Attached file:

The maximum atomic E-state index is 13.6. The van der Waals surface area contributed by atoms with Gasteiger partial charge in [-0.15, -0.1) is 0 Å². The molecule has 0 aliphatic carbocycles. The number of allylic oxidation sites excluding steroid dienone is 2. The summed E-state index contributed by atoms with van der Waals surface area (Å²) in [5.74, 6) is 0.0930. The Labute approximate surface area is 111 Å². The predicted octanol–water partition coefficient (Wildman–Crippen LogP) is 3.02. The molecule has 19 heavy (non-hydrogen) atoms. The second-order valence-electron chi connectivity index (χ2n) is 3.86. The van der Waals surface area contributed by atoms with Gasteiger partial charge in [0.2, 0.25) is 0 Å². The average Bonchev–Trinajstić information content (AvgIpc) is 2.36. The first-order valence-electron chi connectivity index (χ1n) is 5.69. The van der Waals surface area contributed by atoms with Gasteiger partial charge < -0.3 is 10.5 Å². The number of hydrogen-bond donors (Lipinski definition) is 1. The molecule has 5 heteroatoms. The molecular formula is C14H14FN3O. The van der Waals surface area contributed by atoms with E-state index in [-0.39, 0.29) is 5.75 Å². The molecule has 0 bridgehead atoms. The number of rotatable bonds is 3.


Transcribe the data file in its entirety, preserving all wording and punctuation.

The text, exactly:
The maximum atomic E-state index is 13.6. The van der Waals surface area contributed by atoms with Gasteiger partial charge in [-0.15, -0.1) is 0 Å². The molecule has 0 aliphatic carbocycles. The number of allylic oxidation sites excluding steroid dienone is 2. The summed E-state index contributed by atoms with van der Waals surface area (Å²) in [5.74, 6) is 0.0930. The Labute approximate surface area is 111 Å². The predicted octanol–water partition coefficient (Wildman–Crippen LogP) is 3.02. The molecule has 19 heavy (non-hydrogen) atoms. The second-order valence-electron chi connectivity index (χ2n) is 3.86. The van der Waals surface area contributed by atoms with Gasteiger partial charge in [0.2, 0.25) is 0 Å². The average Bonchev–Trinajstić information content (AvgIpc) is 2.36. The first-order valence-electron chi connectivity index (χ1n) is 5.69. The van der Waals surface area contributed by atoms with Gasteiger partial charge < -0.3 is 10.5 Å². The number of hydrogen-bond donors (Lipinski definition) is 1. The molecule has 5 heteroatoms. The molecular formula is C14H14FN3O. The van der Waals surface area contributed by atoms with E-state index in [-0.39, 0.29) is 5.75 Å². The molecule has 0 bridgehead atoms. The number of rotatable bonds is 3.